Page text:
Cannes, France - As you’re probably aware by now, the Cannes
Film Festival (or Festival De Cannes) opened yesterday, and unless you’re living under a rock, or
have little interest in the world of cinema, you would know that Cannes, as Wikipedia states is
“one of the most prestigious and publicized film festivals in
The passion and
love here for the cinema is unparalleled: so is its love and passion for red
carpet glamour and nightlife. No other
region attracts filmmakers and markets from all around the globe like here in
the south of France in May.
Of all the film festivals, Cannes is boss.
I knew that, and this is partly why I
ventured here last year with my film
The Black Moses. What was the other reason? I wanted to
experience and feel it for myself. I hoped to learn what I could and perhaps
bring some of that wisdom and power back home to The Bahamas. This is why,
while in Cannes last year, we produced an episode of
Cinemas (which at the time was a small television show in the Bahamas
promoting movies). Fast forward one year and
Cinemas has been broadcast by our regional television network
Now, I find myself here again; not to promote my own film,
but to promote the world of cinema, and in the context of Tempo, specifically
Caribbean Cinema. While producing the Cannes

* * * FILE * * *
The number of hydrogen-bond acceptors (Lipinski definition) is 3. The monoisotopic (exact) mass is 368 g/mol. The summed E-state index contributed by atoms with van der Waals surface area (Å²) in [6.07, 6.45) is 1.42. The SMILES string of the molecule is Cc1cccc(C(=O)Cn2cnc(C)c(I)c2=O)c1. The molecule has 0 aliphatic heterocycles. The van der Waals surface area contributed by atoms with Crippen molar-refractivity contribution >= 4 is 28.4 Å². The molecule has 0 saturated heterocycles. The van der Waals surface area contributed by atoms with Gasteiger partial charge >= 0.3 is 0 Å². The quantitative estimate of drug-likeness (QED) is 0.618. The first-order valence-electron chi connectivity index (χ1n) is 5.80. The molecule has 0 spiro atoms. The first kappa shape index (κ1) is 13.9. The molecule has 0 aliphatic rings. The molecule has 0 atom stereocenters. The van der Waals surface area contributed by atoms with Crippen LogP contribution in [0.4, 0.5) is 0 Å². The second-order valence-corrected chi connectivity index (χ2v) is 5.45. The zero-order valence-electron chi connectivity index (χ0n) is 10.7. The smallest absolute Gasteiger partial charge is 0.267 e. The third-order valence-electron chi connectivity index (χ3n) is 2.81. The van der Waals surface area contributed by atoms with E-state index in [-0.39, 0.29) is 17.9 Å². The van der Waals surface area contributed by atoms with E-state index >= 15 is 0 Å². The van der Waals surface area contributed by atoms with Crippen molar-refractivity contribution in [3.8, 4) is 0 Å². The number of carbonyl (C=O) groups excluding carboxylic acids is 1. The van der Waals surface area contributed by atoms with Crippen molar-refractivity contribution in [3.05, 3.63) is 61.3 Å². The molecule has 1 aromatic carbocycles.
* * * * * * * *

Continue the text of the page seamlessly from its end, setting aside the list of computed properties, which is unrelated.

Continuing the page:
segment last year, we searched for and talked to Caribbean filmmakers, most of whom
had short films selected for Cannes’ short film corner competition and
showcase. We also searched for booth and
pavilions belonging to Caribbean countries amongst the other nations of the
world. We saw that there were film
booths set up at Cannes represented by every region from all around the world; all
engaged in trade and commerce. There were none from the Caribbean. Not one.
When I shared this with our Bahamas Film Commissioner, Craig Woods last year, he told me that he was not surprised. He attributed
this (why The Bahamas was absent) to funding, and he imagined that this was the
same reason no other Caribbean nation was present.
I wondered, but what if the Region came
together? Would the funds still not be sufficient to engage in trade at Cannes? This is partly why when we began negotiations with airing
Cinemas on Tempo; we knew that part of the purpose of the show was to
be proactive in helping to bridge the gaps in the Region to bring us together.
Caribbean nation may not be able to do it alone, but we can do it together. So we coined the term “Cariwood”
- this idea of the region coming together much like Hollywood (of America)
Nollywood (of Nigeria) or Bollywood (of India). Producer Roger Bobb of Bobbcatt
Film appeared on
The Cinemas this year and hinted at the difficulty Cariwood
because the Caribbean, unlike Nigeria or India is a Region and not a country.
Romola Lucas, CEO of Studio Anansi also hinted at the challenge because of
the often "clannish” reality that exits in the region. Both have very valid
and sober points and Tempo (which has made uniting the region its mandate for
many years now) is also all too aware of the challenges and the reality.
But hey, we’re still going to try.
What’s life without a little challenge, right? So this year, the same dilemma
remains. We’re here at Cannes and there’s not a booth represented by any Caribbean
country. Not one. But we’re here anyway. Over the next few days
Cinemas will aim to be that alchemical reality and hybrid of Caribbean
film at this all too important festival.
We’re inviting you to join us on this adventure through video and text at
Cannes as we (through all the promoting of Hollywood and World Cinemas) search